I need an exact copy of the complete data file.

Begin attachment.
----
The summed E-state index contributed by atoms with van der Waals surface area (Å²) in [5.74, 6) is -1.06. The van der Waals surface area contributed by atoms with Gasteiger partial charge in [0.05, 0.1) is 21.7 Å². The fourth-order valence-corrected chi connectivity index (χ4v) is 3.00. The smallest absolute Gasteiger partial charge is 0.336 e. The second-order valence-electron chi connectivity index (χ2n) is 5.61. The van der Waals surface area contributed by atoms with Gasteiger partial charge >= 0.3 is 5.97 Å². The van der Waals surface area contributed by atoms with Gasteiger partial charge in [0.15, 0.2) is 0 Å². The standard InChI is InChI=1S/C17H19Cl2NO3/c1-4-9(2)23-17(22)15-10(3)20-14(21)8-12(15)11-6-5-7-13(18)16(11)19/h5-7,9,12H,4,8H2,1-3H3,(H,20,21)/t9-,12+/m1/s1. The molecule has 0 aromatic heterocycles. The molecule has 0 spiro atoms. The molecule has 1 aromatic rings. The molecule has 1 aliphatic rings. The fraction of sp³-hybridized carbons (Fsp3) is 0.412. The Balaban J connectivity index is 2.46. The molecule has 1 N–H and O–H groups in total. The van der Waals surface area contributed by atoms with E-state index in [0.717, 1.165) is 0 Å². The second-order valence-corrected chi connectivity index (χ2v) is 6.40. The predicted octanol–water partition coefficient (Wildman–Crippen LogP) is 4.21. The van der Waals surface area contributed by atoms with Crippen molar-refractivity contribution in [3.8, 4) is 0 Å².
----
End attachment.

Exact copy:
The summed E-state index contributed by atoms with van der Waals surface area (Å²) in [5.74, 6) is -1.06. The van der Waals surface area contributed by atoms with Gasteiger partial charge in [0.05, 0.1) is 21.7 Å². The fourth-order valence-corrected chi connectivity index (χ4v) is 3.00. The smallest absolute Gasteiger partial charge is 0.336 e. The second-order valence-electron chi connectivity index (χ2n) is 5.61. The van der Waals surface area contributed by atoms with Gasteiger partial charge >= 0.3 is 5.97 Å². The van der Waals surface area contributed by atoms with Gasteiger partial charge in [0.15, 0.2) is 0 Å². The standard InChI is InChI=1S/C17H19Cl2NO3/c1-4-9(2)23-17(22)15-10(3)20-14(21)8-12(15)11-6-5-7-13(18)16(11)19/h5-7,9,12H,4,8H2,1-3H3,(H,20,21)/t9-,12+/m1/s1. The molecule has 0 aromatic heterocycles. The molecule has 0 spiro atoms. The molecule has 1 aromatic rings. The molecule has 1 aliphatic rings. The fraction of sp³-hybridized carbons (Fsp3) is 0.412. The Balaban J connectivity index is 2.46. The molecule has 1 N–H and O–H groups in total. The van der Waals surface area contributed by atoms with E-state index in [0.717, 1.165) is 0 Å². The second-order valence-corrected chi connectivity index (χ2v) is 6.40. The predicted octanol–water partition coefficient (Wildman–Crippen LogP) is 4.21. The van der Waals surface area contributed by atoms with Crippen molar-refractivity contribution in [3.8, 4) is 0 Å².